We rounded things off by perusing the dessert carte. Desserts consisted of temptations such as Crème Brulée à la Vanille, Le Chocolat à la Menthe (dark Belgian chocolate and Malibu truffle garnished with peppermint sorbet) or Le Parfait au Litchi (iced lychee and walnut parfait). There was also a tempting selection of ice-creams and sorbets, all of which are made in-house. Finally, if you’re no lover of sweet things, you can have a selection of French cheeses. I chose the La Tarte à l’Orange (glazed orange mandarin tart served with carrot sorbet and a red fruit coulis). This was a generous slice of tart with a lovely pastry base. Although the flavour was supposed to be orange and mandarin I couldn’t taste any citrus flavour in it at all. As with my duck dish, the orange flavour was missing so either my taste buds were totally off that evening or the restaurant had run out of oranges……I suspect it was the former rather than the latter. Despite the missing orange flavour I did enjoy the tart and the red fruit coulis was nice and tart. As for the carrot sorbet, I’ll pass next time. I couldn’t get my head or my taste buds around the nutty flavour and slightly grainy texture of the sorbet - it just didn’t work for me. I did like the imaginative garnish on the sorbet though - this was a paper thin slice of beetroot which had been air dried into a large crisp. My partner dallied between the Crème Brulée or La Corne d’Abondance aux Pommes (hazelnut tuille cone with warm caramelised apples served with vanilla ice cream and a caramel sauce). This dish was an imaginative take on Tarte Tatin and he loved it. It was a picture on a plate with a pretty cone filled with apple purée, a comma of caramel sauce and a rounded ball of homemade vanilla ice-cream. We thought that our desserts were both superb and the portions the most generous of the evening. We asked for two Café Crème to be served with our desserts and these arrived just before the puddings, alongside a tiny saucer with two homemade biscuits and two pieces of chocolate fudge.
The service was very good throughout the evening. Most of the staff were helpful and friendly. One of the young waiters was a little haughty, but I put that down to his being French and obviously part of a race superior to the rest of Europe. We were initially welcomed by the bar man who checked us off on the reservation list and then brought our drinks and some menus to the table. The staff were in the main young, polite and smartly dressed in black and white uniformsThe wine list at Comme Ça is extensive and unexpectedly, mostly French. There are the full gauntlet of reds, whites and rosés from Bordeaux to Loire and Beaujolais to Burgundy. There is a brief nod at the vineyards of the rest of the world - but it is only cursory and fleeting. Out of a wine list of approximately 70 different marques, nearly 60 are French. The cheapest bottle in the Comme Ça cellar will set you back £18.95, but they do also sell a good range of half bottles or a good selection by the glass. Birthday boy didn’t fancy a whole bottle of wine, and he felt the half bottles were rather too ambitiously priced to offer good value. The owner suggested he have a glass or two with his meal instead, so he chose a white Pinot Grigio to go with his scallop starter and a red Pinot Noir to go with his venison. These were priced at just under £6 a glass.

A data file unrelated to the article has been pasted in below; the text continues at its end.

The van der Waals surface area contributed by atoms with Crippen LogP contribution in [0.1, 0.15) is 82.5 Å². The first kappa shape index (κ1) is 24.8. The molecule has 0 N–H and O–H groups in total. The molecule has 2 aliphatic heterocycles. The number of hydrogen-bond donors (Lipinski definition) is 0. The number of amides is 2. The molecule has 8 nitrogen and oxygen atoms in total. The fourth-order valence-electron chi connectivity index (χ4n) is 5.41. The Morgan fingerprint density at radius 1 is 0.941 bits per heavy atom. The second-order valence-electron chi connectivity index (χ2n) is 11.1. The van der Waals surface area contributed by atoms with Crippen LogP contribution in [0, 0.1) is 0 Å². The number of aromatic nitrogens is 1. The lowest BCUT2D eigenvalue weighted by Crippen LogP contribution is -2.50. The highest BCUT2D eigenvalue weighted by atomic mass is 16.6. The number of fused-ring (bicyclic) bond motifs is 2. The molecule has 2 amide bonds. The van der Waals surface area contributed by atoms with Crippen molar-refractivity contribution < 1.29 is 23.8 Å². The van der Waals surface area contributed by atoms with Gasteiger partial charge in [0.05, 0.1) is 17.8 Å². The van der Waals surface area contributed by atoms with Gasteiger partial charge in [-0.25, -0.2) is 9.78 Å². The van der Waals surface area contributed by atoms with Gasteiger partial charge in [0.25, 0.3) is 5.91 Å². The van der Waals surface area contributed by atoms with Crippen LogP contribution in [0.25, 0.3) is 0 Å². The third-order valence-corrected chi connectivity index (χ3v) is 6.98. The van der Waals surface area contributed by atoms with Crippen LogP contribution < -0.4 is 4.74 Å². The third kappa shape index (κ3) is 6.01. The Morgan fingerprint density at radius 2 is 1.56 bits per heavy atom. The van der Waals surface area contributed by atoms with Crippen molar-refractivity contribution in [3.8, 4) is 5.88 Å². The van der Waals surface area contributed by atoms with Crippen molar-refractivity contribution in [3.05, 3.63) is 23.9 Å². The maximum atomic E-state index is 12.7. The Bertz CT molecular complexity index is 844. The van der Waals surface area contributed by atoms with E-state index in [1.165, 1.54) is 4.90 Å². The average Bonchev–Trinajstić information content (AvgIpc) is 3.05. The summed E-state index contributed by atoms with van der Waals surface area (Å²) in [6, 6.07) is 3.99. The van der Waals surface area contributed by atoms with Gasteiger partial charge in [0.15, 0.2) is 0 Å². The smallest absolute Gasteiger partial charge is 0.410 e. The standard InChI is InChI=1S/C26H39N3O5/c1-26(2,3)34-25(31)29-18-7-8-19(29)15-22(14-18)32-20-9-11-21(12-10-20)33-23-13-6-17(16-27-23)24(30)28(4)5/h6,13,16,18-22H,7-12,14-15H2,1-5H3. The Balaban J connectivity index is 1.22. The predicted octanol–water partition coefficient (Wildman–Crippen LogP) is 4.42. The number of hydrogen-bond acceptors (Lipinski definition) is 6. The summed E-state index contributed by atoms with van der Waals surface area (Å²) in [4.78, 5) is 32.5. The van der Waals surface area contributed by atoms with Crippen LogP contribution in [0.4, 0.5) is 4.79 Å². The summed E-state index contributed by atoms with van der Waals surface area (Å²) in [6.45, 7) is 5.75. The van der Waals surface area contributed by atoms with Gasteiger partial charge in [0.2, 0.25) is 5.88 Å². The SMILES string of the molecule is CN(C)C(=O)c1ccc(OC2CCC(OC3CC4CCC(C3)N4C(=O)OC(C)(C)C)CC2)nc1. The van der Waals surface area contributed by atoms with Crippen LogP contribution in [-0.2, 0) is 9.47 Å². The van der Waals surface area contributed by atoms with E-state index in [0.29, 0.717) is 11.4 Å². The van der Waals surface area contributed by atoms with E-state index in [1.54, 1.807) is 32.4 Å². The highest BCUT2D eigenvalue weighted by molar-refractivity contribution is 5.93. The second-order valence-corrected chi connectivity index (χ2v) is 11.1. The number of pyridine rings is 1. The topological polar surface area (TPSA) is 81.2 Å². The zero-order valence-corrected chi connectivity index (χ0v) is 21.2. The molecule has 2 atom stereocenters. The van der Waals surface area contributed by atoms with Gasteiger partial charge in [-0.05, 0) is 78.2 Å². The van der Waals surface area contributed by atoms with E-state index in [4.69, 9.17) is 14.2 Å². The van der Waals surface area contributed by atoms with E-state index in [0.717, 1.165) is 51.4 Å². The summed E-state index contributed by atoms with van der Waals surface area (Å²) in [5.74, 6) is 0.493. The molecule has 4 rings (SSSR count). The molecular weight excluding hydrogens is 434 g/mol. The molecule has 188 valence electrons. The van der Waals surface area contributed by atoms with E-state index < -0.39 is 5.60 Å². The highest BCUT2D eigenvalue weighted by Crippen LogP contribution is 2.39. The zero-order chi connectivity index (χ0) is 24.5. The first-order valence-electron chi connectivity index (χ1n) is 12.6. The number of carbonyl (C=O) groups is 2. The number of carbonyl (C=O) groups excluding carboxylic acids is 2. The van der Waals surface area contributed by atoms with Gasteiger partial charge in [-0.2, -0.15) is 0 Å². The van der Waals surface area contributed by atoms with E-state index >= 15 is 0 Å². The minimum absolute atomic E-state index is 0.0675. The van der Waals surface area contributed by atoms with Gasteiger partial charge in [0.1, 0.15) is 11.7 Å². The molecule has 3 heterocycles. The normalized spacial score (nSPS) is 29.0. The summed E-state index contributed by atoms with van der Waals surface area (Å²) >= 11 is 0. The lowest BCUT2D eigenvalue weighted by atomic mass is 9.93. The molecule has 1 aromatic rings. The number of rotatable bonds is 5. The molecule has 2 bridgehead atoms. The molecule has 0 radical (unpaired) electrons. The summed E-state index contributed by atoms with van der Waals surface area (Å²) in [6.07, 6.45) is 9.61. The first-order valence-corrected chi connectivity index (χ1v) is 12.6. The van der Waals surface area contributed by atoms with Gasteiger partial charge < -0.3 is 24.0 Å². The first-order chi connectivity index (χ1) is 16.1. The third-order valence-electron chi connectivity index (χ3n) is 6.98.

I do recommend Comme Ça, but I’m only giving it four stars. The service was good and the food delicious. Unfortunately there was just not enough of it, and for that they do loose one star. Our dinner cost us £95 and we left a £10 tip, so it wasn’t a cheap night out by any means. I would dine at Comme Ça again, but I won’t be in a desperate hurry to go back unless the prices and the portion sizes have more of a correlation. For the same sort of budget I can recommend The Fish House in Chilgrove instead.Recommended…if you don’t mind smallish portions.
67 Broyle Road